Something may have put some scored lines, raised ridges, or whatever on these surfaces (which normally run only a few microns apart on a cushion of air).

        Any suggestions for a way to manually remove any high spots on a surface finish like this?

        Chuck K.


      • Bill Williams
        ... I am with Gerry on this. You need a very fine and very flat diamond lap! I cannot think where they might be found but I suspect that they exist! Bill
        Message 3 of 12 , Jun 28, 2012
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          Charles wrote:
          > I may be about to face an issue where a precision air bearing I am
          > dis-assembling has some flat disk shaped surfaces that are finished
          > to about 1 micron.
          >
          > Something may have put some scored lines, raised ridges, or whatever
          > on these surfaces (which normally run only a few microns apart on a
          > cushion of air).
          >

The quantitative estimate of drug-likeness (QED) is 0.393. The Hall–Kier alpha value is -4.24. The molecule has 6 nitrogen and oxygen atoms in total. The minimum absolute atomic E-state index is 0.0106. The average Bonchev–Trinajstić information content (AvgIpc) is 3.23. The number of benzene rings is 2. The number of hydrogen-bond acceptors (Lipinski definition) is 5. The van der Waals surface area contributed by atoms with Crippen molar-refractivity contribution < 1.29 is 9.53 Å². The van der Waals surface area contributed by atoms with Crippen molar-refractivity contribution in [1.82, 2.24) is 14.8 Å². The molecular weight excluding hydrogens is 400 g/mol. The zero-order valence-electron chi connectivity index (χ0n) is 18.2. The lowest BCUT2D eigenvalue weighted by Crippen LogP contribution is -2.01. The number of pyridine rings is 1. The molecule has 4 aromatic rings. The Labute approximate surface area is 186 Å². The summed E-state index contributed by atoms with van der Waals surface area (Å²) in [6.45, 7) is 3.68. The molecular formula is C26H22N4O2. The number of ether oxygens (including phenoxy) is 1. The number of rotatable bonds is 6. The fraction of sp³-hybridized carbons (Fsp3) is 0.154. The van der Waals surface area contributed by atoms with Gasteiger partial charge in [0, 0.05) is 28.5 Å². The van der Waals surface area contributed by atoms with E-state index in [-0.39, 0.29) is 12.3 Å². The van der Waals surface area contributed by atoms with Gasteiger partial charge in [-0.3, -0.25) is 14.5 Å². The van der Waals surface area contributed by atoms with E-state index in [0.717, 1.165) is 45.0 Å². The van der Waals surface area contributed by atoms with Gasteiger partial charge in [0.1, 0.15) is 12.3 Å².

> Any suggestions for a way to manually remove any high spots on a
          > surface finish like this?
          >
          > Chuck K.

          I am with Gerry on this. You need a very fine and very flat diamond
          lap! I cannot think where they might be found but I suspect
          that they exist! Bill
        • dave_mucha
          I fear there is no way to do this at home. what looks like a bit of a mark will be like the Grand Canyon to the air spindle. anything you do to the surface,
          Message 4 of 12 , Jun 28, 2012
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            I fear there is no way to do this at home. what looks like a bit of a mark will be like the Grand Canyon to the air spindle.

            anything you do to the surface, even touch it with oily fingers will put the part way out of spec.

            Trying to remove anything from the surface that touches the surface will alter the geometry. if you see the results of your work on the bearing, you have made a huge change.

            look up the length of a micron. now, figure a way to alter the surface by less than that.

            Dave




            --- In GrizHFMinimill@yahoogroups.com, "Charles" <ckinzer@...> wrote:
            >
            > I may be about to face an issue where a precision air bearing I am dis-assembling has some flat disk shaped surfaces that are finished to about 1 micron.